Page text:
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Username Post: Electricity baffels me.        (Topic#344818)
ltlvt 
Senior Member
Posts: 1743

Age: 65
Loc: Wichita Falls Texas USA
Reg: 09-17-00
05-19-17 10:45 AM - Post#2691902    

Okay here is the deal. I was checking a friends truck for and electrical drain on the battery. I disconnected the ground cable from the battery. I tested between the negative post of the battery and the ground cable with a DVM (digital volt meter) and it read 12 volts. But when I connected a test light to the negative post and the ground cable it did not light the light. But when I turned on the head lights the test light would lite up. There is no drain on the battery but could someone explain to me why the meter reads voltage but will not light the test light unless something is turned on? This is a 72 C-10 so it has no ECM.

Runs like a Scalded Dog!!


Edited by ltlvt on 05-19-17 10:47 AM. Reason for edit: No reason given.

 
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JeremyB 
Senior Member
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JeremyB
Reg: 10-31-01
05-19-17 11:09 AM - Post#2691905    
    In response to ltlvt

You should have been checking amps between the negative post and the cable. DVM's can give misleading results because they place no load on the circuit where a test light does. Since the DVM showed a voltage difference there must be a very small drain on the battery.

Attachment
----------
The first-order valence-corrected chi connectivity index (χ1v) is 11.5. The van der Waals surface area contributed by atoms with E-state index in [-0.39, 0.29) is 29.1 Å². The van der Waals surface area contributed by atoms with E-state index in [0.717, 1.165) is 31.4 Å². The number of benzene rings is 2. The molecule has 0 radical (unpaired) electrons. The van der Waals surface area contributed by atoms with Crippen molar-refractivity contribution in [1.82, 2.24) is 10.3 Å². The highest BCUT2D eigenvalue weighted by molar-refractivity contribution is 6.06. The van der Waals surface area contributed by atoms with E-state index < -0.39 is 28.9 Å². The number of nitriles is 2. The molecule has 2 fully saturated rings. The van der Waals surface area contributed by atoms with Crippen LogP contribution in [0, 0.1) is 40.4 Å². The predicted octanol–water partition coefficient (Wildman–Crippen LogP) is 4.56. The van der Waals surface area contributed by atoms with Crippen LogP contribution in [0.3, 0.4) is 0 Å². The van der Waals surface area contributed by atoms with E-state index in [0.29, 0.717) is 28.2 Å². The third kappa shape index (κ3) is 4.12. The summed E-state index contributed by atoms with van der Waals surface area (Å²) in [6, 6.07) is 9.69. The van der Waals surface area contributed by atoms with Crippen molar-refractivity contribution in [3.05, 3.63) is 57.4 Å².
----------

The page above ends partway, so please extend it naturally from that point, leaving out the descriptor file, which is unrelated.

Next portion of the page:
I did about the same last year helping my uncle with his camper with slide outs that didn't work. My meter showed power at the switch but his test light wouldn't light. There was a loose wire nut holding a bunch of negative wires together at the battery, once tightened down, the slide outs worked



 
Vaughn 
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Vaughn
Loc: Colorado Springs, CO
Reg: 08-08-04
05-19-17 01:07 PM - Post#2691922    
    In response to JeremyB

Test lights don't normally light up until there is a significant amperage draw across the terminals of the light. It is much more accurate to measure the amperage draw using the multimeter. This is why a test light has only a limited ability to sense a problem, a multimeter is a much better tool to use than a test light.